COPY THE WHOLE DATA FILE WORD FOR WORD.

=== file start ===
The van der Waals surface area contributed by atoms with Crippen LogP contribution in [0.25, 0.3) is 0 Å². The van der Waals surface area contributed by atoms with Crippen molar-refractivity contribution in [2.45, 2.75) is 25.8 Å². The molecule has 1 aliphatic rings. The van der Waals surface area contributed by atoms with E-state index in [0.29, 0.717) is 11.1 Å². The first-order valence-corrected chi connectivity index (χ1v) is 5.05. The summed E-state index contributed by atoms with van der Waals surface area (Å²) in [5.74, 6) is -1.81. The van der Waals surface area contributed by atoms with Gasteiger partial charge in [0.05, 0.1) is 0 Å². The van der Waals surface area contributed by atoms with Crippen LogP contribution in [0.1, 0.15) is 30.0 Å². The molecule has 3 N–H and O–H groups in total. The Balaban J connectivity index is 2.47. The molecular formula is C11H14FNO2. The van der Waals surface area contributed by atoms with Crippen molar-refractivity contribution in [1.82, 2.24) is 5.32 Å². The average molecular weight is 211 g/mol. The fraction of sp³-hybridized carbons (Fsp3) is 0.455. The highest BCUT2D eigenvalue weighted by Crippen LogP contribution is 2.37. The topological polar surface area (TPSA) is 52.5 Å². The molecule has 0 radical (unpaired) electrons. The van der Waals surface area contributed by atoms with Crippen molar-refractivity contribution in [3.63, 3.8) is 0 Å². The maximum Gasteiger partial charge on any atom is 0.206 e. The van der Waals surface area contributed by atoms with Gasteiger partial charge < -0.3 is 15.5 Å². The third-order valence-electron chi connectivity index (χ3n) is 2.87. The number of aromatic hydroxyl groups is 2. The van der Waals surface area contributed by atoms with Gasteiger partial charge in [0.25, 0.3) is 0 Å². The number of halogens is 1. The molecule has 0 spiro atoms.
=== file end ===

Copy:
The van der Waals surface area contributed by atoms with Crippen LogP contribution in [0.25, 0.3) is 0 Å². The van der Waals surface area contributed by atoms with Crippen molar-refractivity contribution in [2.45, 2.75) is 25.8 Å². The molecule has 1 aliphatic rings. The van der Waals surface area contributed by atoms with E-state index in [0.29, 0.717) is 11.1 Å². The first-order valence-corrected chi connectivity index (χ1v) is 5.05. The summed E-state index contributed by atoms with van der Waals surface area (Å²) in [5.74, 6) is -1.81. The van der Waals surface area contributed by atoms with Gasteiger partial charge in [0.05, 0.1) is 0 Å². The van der Waals surface area contributed by atoms with Crippen LogP contribution in [0.1, 0.15) is 30.0 Å². The molecule has 3 N–H and O–H groups in total. The Balaban J connectivity index is 2.47. The molecular formula is C11H14FNO2. The van der Waals surface area contributed by atoms with Crippen molar-refractivity contribution in [1.82, 2.24) is 5.32 Å². The average molecular weight is 211 g/mol. The fraction of sp³-hybridized carbons (Fsp3) is 0.455. The highest BCUT2D eigenvalue weighted by Crippen LogP contribution is 2.37. The topological polar surface area (TPSA) is 52.5 Å². The molecule has 0 radical (unpaired) electrons. The van der Waals surface area contributed by atoms with Crippen molar-refractivity contribution in [3.63, 3.8) is 0 Å². The maximum Gasteiger partial charge on any atom is 0.206 e. The van der Waals surface area contributed by atoms with Gasteiger partial charge < -0.3 is 15.5 Å². The third-order valence-electron chi connectivity index (χ3n) is 2.87. The number of aromatic hydroxyl groups is 2. The van der Waals surface area contributed by atoms with Gasteiger partial charge in [0.25, 0.3) is 0 Å². The number of halogens is 1. The molecule has 0 spiro atoms.